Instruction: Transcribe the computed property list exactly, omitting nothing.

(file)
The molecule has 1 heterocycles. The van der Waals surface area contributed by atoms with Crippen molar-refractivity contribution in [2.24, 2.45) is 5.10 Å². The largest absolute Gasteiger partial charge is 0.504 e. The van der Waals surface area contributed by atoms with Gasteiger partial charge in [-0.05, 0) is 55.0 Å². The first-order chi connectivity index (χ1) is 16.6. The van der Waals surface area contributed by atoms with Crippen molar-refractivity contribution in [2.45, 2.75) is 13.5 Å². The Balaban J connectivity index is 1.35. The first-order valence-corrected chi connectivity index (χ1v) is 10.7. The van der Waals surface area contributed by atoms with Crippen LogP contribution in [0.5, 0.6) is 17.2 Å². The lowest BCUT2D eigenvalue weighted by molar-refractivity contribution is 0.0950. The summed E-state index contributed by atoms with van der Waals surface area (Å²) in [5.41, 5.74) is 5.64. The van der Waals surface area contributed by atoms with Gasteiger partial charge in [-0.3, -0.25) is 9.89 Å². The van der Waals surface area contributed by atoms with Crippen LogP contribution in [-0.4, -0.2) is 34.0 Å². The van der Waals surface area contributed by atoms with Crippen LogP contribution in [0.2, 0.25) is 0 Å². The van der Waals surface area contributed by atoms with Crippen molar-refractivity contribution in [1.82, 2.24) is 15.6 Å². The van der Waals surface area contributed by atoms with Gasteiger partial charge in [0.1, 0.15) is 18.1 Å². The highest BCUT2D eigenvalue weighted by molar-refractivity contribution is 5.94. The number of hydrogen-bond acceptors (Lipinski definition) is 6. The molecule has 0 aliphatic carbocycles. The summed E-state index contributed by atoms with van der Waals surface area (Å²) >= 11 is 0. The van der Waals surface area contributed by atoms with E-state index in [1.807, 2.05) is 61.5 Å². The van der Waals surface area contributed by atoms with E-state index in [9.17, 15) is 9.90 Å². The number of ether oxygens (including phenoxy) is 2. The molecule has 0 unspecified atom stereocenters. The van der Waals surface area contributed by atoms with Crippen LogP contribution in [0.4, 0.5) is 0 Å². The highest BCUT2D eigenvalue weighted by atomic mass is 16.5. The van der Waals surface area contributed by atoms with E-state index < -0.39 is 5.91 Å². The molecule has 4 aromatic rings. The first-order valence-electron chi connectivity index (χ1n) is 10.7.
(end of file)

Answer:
The molecule has 1 heterocycles. The van der Waals surface area contributed by atoms with Crippen molar-refractivity contribution in [2.24, 2.45) is 5.10 Å². The largest absolute Gasteiger partial charge is 0.504 e. The van der Waals surface area contributed by atoms with Gasteiger partial charge in [-0.05, 0) is 55.0 Å². The first-order chi connectivity index (χ1) is 16.6. The van der Waals surface area contributed by atoms with Crippen molar-refractivity contribution in [2.45, 2.75) is 13.5 Å². The Balaban J connectivity index is 1.35. The first-order valence-corrected chi connectivity index (χ1v) is 10.7. The van der Waals surface area contributed by atoms with Crippen LogP contribution in [0.5, 0.6) is 17.2 Å². The lowest BCUT2D eigenvalue weighted by molar-refractivity contribution is 0.0950. The summed E-state index contributed by atoms with van der Waals surface area (Å²) in [5.41, 5.74) is 5.64. The van der Waals surface area contributed by atoms with Gasteiger partial charge in [-0.3, -0.25) is 9.89 Å². The van der Waals surface area contributed by atoms with Crippen LogP contribution in [-0.4, -0.2) is 34.0 Å². The van der Waals surface area contributed by atoms with Crippen LogP contribution in [0.2, 0.25) is 0 Å². The van der Waals surface area contributed by atoms with Crippen molar-refractivity contribution in [1.82, 2.24) is 15.6 Å². The van der Waals surface area contributed by atoms with Gasteiger partial charge in [0.1, 0.15) is 18.1 Å². The highest BCUT2D eigenvalue weighted by molar-refractivity contribution is 5.94. The number of hydrogen-bond acceptors (Lipinski definition) is 6. The molecule has 0 aliphatic carbocycles. The summed E-state index contributed by atoms with van der Waals surface area (Å²) >= 11 is 0. The van der Waals surface area contributed by atoms with E-state index in [1.807, 2.05) is 61.5 Å². The van der Waals surface area contributed by atoms with E-state index in [9.17, 15) is 9.90 Å². The number of ether oxygens (including phenoxy) is 2. The molecule has 0 unspecified atom stereocenters. The van der Waals surface area contributed by atoms with Crippen LogP contribution in [0.4, 0.5) is 0 Å². The highest BCUT2D eigenvalue weighted by atomic mass is 16.5. The van der Waals surface area contributed by atoms with E-state index < -0.39 is 5.91 Å². The molecule has 4 aromatic rings. The first-order valence-electron chi connectivity index (χ1n) is 10.7.